Read the highlights of this week’s commentary from Helios:
- US GDP grew at an annualized rate of 3.3% in the fourth quarter, driven by a decrease in inflation that stimulated consumer spending. In 2023, the economy expanded by 2.5%, concluding a year that was unexpectedly robust and defied predictions of a recession.
- The Federal Reserve’s preferred inflation gauge, the core Personal Consumption Expenditures (PCE) Index, which excludes the more volatile food and energy components, fell to a three-year low of 2.9% in December. Annualized over the last six months, core PCE inflation was 1.9% in December, below the Fed’s 2% target.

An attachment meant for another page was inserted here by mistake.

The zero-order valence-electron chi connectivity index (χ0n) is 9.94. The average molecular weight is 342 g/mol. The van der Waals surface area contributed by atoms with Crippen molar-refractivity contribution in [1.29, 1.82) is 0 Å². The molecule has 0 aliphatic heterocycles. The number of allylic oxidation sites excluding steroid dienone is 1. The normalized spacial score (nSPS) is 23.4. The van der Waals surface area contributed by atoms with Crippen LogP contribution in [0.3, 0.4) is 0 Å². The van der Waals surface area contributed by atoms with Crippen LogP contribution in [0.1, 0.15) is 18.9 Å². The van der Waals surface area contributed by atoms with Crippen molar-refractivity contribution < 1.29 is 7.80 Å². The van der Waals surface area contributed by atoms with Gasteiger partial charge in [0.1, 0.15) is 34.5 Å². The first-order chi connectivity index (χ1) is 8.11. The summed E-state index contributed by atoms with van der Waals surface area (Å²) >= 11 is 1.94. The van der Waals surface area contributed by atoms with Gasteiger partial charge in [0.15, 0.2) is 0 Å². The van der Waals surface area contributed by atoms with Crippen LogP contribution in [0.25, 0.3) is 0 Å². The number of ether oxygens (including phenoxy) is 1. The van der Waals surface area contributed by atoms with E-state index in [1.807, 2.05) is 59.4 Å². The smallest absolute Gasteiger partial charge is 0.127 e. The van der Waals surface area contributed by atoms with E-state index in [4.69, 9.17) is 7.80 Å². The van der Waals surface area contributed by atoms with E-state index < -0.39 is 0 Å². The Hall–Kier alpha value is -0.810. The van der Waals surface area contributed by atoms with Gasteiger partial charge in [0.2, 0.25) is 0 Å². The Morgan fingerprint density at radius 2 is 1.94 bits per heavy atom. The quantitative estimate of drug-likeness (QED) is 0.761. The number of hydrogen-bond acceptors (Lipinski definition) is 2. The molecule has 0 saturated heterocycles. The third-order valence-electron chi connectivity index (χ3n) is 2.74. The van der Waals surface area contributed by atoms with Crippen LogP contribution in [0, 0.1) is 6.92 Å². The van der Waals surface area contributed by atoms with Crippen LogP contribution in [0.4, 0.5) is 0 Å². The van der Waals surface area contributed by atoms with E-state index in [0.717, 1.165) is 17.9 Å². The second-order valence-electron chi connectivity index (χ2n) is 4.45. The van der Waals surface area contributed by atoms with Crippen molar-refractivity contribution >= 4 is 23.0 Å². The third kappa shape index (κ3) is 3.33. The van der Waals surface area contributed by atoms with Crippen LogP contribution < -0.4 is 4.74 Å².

- Core PCE service-sector inflation increased at a 2.6% rate, the slowest since the end of 2020. Consumer spending, which
accounts for about two-thirds of the economy, saw broad growth across various sectors, contributing 1.9 percentage points to GDP.
- Treasury Secretary Janet Yellen expressed uncertainty about the future of interest rates post-pandemic, marking a shift from her previous expectation of returning to weak inflation. She acknowledged the ongoing debate about whether rates will revert to pre-pandemic levels, contrasting with her earlier dismissal of a return to high rates of the ’70s and ’80s.
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